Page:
"SURE, the US has the Grand Canyon, the geological marvel that stretches 446km across Arizona at a width of 29km and a depth of 1.6km — but the second-largest canyon in the world is right here, barely three hours’ drive from the centre of Sydney.

The Capertee Valley, northwest of Lithgow, is actually 1km wider than the Grand Canyon, but is not quite as deep or long.

Its rock formations are sensational, its lookouts and bushwalks afford sprawling views, and it is home to a wide array of birdlife and wildlife."



Note:  The photographer travelled courtesy of Lithgow Tourism.



Regent Honeyeater News

Critically Endangered Regent Honeyeaters are being preyed on by an unlikely source. High-tech video surveillance cameras have revealed for the first time that some marsupials may be significant predators of the threatened honeyeaters’ eggs.
The video monitoring is being undertaken by PhD student, Gemma Taylor, from the Zoological Society of London.
“We’ve positioned remote video cameras near nests to learn more about their breeding, so you can imagine our disappointment when gliders started eating their eggs,” Ms Taylor said.
“Video footage shows gliders stalking female Regents that were sitting on nests at night, then eating their eggs. First, Sugar Gliders were filmed pouncing onto a Regent Honeyeater as she incubated her eggs before making a meal of the rare clutch. Later, a Squirrel Glider — a larger, threatened species of glider — was also filmed attempting to catch a honeyeater at another nest, then eating her eggs.”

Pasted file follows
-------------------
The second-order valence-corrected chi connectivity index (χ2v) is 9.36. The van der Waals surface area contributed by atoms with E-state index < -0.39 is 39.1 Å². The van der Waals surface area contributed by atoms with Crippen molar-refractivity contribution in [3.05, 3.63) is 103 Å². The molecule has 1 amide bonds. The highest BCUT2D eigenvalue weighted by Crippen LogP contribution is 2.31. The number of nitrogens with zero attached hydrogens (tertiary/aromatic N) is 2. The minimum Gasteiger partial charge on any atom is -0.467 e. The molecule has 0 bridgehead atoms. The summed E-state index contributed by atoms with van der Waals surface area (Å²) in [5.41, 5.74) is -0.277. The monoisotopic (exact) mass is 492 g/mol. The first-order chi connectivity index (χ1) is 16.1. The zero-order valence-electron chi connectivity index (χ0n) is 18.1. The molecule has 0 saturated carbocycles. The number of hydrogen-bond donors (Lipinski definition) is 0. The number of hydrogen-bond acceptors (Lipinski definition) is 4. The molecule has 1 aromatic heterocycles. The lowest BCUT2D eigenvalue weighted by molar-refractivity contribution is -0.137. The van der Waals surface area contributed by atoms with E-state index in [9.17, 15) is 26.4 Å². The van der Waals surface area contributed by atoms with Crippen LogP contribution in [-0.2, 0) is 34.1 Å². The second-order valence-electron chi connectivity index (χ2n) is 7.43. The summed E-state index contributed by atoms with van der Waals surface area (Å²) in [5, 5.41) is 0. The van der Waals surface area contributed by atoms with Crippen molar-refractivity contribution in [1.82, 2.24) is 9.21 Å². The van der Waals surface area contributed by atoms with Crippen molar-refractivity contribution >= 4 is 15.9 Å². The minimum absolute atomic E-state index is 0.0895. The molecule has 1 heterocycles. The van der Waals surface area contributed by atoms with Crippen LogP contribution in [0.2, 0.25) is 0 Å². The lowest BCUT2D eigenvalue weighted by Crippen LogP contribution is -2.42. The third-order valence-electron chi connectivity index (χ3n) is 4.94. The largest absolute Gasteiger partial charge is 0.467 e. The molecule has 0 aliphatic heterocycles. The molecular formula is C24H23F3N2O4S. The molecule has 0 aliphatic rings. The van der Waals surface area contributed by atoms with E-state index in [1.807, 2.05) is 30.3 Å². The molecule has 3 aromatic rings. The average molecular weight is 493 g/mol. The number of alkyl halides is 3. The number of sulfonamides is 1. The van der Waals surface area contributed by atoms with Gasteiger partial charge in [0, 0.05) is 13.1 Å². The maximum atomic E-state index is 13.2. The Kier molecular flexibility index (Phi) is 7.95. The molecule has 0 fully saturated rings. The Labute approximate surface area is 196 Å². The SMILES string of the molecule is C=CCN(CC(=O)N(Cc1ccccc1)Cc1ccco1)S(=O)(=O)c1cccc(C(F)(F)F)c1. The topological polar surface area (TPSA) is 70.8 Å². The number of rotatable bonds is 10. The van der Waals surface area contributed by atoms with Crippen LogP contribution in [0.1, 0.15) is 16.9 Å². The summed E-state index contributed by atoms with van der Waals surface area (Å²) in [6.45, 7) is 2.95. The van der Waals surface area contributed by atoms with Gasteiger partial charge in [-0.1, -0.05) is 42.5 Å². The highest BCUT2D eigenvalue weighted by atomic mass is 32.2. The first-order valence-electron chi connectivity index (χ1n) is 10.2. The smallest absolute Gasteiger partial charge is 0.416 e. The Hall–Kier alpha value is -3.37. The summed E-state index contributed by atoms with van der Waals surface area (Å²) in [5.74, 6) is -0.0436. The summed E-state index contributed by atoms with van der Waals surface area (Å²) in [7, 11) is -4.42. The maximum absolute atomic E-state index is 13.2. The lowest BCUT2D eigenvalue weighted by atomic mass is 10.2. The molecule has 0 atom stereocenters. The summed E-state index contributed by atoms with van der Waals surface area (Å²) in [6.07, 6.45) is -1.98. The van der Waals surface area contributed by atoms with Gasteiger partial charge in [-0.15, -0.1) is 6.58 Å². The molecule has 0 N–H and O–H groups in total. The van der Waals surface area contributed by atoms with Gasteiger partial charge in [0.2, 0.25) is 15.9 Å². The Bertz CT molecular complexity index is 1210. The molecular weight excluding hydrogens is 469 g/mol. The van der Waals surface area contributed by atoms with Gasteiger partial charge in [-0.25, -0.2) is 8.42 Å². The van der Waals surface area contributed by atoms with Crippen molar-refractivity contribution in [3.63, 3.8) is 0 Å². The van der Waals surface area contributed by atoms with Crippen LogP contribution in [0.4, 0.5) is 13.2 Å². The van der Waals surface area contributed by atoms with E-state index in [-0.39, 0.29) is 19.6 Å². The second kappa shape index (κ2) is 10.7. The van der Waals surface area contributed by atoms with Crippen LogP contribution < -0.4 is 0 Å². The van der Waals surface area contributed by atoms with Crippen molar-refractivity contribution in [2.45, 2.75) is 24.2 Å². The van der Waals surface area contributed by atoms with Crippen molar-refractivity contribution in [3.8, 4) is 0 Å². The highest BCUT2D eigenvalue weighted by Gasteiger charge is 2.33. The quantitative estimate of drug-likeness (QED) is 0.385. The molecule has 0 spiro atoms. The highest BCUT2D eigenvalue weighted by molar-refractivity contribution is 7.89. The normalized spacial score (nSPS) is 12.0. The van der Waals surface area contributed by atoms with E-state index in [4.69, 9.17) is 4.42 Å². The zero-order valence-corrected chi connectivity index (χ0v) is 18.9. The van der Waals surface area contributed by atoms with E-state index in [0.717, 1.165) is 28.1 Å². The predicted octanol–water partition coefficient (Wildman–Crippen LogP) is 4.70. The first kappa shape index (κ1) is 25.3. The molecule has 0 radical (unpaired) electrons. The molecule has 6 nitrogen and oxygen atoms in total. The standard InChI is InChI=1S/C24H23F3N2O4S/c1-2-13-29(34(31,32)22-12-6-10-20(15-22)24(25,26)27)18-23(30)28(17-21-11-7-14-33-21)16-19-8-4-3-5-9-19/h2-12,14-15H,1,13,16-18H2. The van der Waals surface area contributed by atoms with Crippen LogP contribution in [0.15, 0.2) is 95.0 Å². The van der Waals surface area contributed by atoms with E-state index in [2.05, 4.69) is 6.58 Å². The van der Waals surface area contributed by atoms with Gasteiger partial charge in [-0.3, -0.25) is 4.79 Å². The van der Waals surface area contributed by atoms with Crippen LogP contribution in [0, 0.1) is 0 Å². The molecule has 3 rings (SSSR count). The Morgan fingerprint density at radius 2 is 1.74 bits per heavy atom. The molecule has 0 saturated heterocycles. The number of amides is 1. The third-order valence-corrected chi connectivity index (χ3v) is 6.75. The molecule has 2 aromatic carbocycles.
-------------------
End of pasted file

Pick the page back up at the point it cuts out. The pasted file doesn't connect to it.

“It’s not only native mammals that pose a threat to Regent Honeyeater eggs — footage also showed a House Sparrow destroying eggs and a Magpie taking a nestling. Nest predation by these species has not previously been flagged as a threat to the Regent Honeyeater.”
As part of a collaborative program to boost numbers of the Regent Honeyeater — once common but now extremely rare in the wild — 77 birds were bred in captivity at Taronga Zoo and then released into Chiltern–Mt Pilot National Park, in north-eastern Victoria, last April.
“This project has only just started to unravel the story of the birds’ breeding post-release, identifying the obstacles they face and highlighting threatening processes at the different stages of their life in the wild,” Ms Taylor said.
National Regent Honeyeater recovery coordinator, Dean Ingwersen, from BirdLife Australia said, “To date, the birds’ survival has been great, but for the program to succeed the birds must ultimately breed in the wild, so the discovery of nests of many pairs of Regents is hugely exciting.”
“As difficult as it is to watch the nests fail, it provides crucial information which we’ll use to help strengthen successive releases,” Mr Ingwersen said.